Plateaus, Peaks and What I Left Behind

8/21/15 – Day 5: Crabtree Meadow to Tyndall Creek via Wallace Creek

“Well you just never know who you’re going to run into out here!”  Arkansas Robert!   I’d come 3 ½ miles from Crabtree meadow and my gear troubles, traversed the vibrant Sandy Meadow, trekked up rocky slopes dotted with old-growth red fir pines and weather sculpted flamboyant foxtails and finally down into the Wallace Creek basin where I’d planned to take a break and fill up my Nalgene.  I wasn’t expecting to see anyone and was joyfully surprised to see my four trail friends from Arkansas lounging in the shade of the Sierra conifers on the shore of the shallow and gently cascading Wallace Creek.

Robert greeted me with his now familiar signature line and the others with bright smiles and warm welcomes. It’s so fun to run into people I know out here! I stopped at the edge of their half circle and we shared our adventures from the day before:  the climb down Mt. Whitney and the smelly smoky ash-rain filled night.  We’re all concerned about the fires but their attitude is the same as mine: we’ve come too far to bail.  All we can do is take it one day at a time.

I told them about the medevacked squirrel with the excitement of a six year old telling her parents about a caterpillar she captured in an empty mayonnaise jar. They’d heard the helicopter from their camp on Whitney Creek and wondered what all the fuss was about. I was happy to clear up the mystery and make them laugh with my squirrel tale. crabtree marker sign smaller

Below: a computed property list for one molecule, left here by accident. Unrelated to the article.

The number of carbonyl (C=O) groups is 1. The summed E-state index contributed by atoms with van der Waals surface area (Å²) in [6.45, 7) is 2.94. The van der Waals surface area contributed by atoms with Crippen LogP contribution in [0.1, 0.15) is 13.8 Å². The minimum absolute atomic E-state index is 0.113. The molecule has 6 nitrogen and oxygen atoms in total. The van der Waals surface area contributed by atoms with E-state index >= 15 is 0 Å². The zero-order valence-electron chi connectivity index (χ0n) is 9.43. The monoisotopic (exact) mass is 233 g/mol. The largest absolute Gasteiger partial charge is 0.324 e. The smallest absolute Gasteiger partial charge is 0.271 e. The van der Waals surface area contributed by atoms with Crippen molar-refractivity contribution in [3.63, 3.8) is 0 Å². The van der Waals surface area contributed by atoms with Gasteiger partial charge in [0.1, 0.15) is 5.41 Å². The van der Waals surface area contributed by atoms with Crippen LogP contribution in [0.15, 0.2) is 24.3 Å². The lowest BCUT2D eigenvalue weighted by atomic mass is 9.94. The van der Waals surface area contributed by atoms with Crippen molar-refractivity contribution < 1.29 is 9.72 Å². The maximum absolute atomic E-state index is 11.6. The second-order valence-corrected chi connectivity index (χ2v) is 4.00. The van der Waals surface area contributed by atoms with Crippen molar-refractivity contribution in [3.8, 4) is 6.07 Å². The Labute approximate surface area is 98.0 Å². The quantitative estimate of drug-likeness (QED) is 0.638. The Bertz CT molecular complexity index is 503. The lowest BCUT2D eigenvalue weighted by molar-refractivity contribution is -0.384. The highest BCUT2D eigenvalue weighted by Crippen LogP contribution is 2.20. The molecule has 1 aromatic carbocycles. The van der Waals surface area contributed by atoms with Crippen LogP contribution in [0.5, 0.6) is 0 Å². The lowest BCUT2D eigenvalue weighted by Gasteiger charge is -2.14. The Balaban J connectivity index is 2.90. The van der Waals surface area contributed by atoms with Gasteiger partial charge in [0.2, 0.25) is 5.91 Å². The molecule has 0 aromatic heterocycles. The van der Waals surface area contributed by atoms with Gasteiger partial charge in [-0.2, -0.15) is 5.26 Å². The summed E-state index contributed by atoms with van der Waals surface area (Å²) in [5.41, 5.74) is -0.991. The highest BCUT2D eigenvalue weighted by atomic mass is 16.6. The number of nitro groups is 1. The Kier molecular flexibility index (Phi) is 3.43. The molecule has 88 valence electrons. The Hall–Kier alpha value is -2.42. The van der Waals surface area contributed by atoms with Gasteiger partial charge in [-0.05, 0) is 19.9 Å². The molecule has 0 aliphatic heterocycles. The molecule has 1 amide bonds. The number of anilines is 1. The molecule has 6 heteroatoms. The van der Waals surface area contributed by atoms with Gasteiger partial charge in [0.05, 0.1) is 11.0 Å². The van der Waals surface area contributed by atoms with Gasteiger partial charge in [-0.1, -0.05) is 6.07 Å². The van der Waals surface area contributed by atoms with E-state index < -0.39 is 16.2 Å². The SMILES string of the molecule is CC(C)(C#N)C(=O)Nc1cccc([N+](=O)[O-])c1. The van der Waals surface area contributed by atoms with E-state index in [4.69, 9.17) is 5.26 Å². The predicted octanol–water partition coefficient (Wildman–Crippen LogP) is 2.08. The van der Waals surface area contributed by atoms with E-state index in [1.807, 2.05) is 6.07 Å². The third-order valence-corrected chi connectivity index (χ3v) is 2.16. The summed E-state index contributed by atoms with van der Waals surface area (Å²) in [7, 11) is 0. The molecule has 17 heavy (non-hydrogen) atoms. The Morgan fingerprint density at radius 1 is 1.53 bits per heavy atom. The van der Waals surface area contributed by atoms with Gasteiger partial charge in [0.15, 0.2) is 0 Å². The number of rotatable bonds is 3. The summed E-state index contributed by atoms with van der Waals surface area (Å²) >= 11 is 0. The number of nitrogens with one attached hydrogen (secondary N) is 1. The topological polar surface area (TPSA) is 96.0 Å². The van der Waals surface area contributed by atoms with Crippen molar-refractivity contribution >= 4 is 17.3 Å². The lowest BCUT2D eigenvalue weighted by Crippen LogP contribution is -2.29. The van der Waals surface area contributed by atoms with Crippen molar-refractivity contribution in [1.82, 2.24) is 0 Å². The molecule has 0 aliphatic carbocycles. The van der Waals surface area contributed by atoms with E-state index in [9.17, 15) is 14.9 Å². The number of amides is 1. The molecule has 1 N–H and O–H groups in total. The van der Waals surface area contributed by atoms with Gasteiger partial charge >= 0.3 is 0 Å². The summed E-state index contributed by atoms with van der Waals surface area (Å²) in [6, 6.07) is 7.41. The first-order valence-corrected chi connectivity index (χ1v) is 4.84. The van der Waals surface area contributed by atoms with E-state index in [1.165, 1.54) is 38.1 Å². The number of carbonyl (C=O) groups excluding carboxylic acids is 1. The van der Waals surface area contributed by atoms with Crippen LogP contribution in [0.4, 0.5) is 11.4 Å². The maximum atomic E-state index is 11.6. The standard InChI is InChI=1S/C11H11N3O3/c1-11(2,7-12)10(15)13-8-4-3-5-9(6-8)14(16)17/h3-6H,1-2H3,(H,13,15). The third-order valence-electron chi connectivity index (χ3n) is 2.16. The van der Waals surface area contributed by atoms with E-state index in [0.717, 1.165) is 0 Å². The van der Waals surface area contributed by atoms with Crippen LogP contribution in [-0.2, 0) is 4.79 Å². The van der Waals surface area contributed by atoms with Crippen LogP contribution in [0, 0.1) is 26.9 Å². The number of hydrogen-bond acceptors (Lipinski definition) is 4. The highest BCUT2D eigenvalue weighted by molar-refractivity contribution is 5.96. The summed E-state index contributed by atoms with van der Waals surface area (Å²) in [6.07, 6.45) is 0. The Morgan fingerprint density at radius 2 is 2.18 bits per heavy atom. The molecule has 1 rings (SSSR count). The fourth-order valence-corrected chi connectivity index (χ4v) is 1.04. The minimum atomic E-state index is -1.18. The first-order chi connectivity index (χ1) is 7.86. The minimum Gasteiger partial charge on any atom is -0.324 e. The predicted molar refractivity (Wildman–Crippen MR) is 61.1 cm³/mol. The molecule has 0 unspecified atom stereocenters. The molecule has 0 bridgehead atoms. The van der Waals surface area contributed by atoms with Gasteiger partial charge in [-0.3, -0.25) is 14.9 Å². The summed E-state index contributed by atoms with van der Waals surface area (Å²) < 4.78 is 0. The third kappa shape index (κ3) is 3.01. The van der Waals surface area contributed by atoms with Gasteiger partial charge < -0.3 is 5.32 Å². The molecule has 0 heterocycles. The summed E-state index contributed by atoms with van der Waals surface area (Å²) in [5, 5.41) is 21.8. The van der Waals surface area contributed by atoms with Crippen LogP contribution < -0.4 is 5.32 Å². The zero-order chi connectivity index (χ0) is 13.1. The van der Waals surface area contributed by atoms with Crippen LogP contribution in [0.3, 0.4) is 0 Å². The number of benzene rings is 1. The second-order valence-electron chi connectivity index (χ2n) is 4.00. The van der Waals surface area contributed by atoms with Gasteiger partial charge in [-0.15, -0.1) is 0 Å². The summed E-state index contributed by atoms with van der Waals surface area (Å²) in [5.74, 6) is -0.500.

I was enjoying their company too much to hike down the creek further and find my own spot so I happily accepted their invitation to sit and join them for lunch.  I plopped myself down in the dirt where I was standing, pulled off my dusty Salomons to air out my tired sweaty feet and fished my lunch  out of the front compartment of my Flash 62 backpack: which I hadn’t quite forgiven for this morning’s shenanigans.

Unlike the first time we met, today we lingered in the shade over our trail-lunches and conversed beyond introductions.  The foursome had the kind of easy friendship that comes with decades of knowing one another. Robert and Tim met in kindergarten and Lee and Tony came into the mix through grade school and high school.  They got along like brothers and had endless tales of adventure and life experiences to share, each contributing their section of the story on cue, like people who have spent a lot of time together do.  Every summer for decades they’ve taken a guy’s trip and have been everywhere from Glacier National Park to the Everglades to Alaska. I listened earnestly as I munched on my Teriyaki flavored Primal Spirit Soy jerky, passing it around to prove how delicious tofu jerky can be.

It took less than fifteen minutes for the conversation to shift from the polite small talk of strangers to all the things new acquaintances should never talk about: politics (which stemmed from our mutual contempt for Trump), religion, the meaning of life and solving all the world’s problems.  Conversation flowed easily and naturally. Who would have thought a Liberal atheist from the Bay Area would have so much in common with four retired men from Arkansas???  I’m well aware that living in the Bay Area I exist in a bubble that is very different from most other places in the country (I’m also well aware I can be a bit of a snob about it too), so I generally steer clear of charged topics until I really get to know someone. It was a nice bonus to be among like-minded friends.